The look of the A2400 IS is a basic one that's pretty standard among low-priced Canon cameras. It has a standard rectangular look, and the camera's edges are slightly rounded. The lens fully retracts into the body of the A2400 IS when the camera is powered down, and the lens glass is protected by a panel when the camera isn't in use. When the camera isn't in use, it measures only 0.84 inches in thickness, with dimensions of 3.72 by 2.22 inches, all of which makes it easy to carry in a pocket. When you turn on the camera, though, the lens housing extends almost an inch beyond the camera body, and it extends even more when you use the zoom.

The back panel contains two of the most disappointing features of the A2400 IS camera. First, the LCD is small, as the camera's control buttons occupy a fairly large part of the back panel. Second, the control buttons on the back panel are far too small and are poorly designed to be used comfortably.

The LCD's quality is about average in terms of sharpness. However, Canon has created a surprisingly bright LCD screen in the A2400 IS, which is great to see in a low-priced camera. You can choose from five different brightness settings through the camera's menus, and when you use the brightest setting, you can easily view the LCD outdoors in bright sunlight without concerns about screen glare; which isn't always the case with lower-priced cameras. However, using the brightest LCD setting will drain the battery more quickly, so choose this option carefully if your battery power is running low.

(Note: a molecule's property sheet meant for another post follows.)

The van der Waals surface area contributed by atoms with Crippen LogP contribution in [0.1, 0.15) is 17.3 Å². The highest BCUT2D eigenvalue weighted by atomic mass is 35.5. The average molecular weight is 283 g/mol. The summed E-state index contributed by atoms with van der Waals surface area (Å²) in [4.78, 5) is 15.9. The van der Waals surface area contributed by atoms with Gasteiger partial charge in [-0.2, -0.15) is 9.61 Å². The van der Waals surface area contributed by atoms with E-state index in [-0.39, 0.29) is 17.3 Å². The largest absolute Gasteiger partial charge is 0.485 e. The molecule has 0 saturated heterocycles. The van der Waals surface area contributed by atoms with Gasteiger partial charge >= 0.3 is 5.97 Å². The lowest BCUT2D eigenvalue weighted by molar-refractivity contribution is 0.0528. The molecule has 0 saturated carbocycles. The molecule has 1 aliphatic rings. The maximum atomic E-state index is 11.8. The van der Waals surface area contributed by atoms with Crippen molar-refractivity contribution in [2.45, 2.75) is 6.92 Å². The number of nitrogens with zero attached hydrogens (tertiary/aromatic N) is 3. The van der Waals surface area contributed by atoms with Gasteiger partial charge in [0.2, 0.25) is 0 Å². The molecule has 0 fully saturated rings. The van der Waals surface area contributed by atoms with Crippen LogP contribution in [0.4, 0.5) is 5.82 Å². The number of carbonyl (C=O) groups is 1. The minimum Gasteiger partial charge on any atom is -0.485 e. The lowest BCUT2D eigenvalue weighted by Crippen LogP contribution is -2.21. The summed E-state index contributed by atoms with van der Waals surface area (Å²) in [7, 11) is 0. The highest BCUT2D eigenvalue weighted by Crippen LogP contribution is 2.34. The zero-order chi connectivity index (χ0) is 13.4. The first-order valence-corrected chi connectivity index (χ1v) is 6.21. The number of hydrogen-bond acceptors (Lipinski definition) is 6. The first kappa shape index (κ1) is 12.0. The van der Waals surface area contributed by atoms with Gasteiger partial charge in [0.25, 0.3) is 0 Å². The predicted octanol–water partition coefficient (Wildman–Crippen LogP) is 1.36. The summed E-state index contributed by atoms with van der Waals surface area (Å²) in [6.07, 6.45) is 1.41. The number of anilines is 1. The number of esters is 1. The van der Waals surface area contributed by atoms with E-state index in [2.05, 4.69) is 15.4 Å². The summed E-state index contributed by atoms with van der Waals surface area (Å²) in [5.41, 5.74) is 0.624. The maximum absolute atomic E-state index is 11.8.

Canon has made a habit of using control buttons that are too small with its low-priced PowerShot cameras, and the A2400 IS, unfortunately, follows suit; which makes it difficult to press the buttons. None of the buttons on the back panel are raised away from the camera body, either, which makes it doubly tough to press the buttons properly. The four-way controler is worst of all, as it's depressed slightly from the camera body, which allows the FUNC/SET button to sit inside the four-way button. For someone with average-sized or large fingers, this type of button design will cause quite a bit of frustration. However, because you may rarely need to use the control buttons by using the camera in Auto mode the vast majority of the time, perhaps you won't worry about the tiny buttons as much as I did.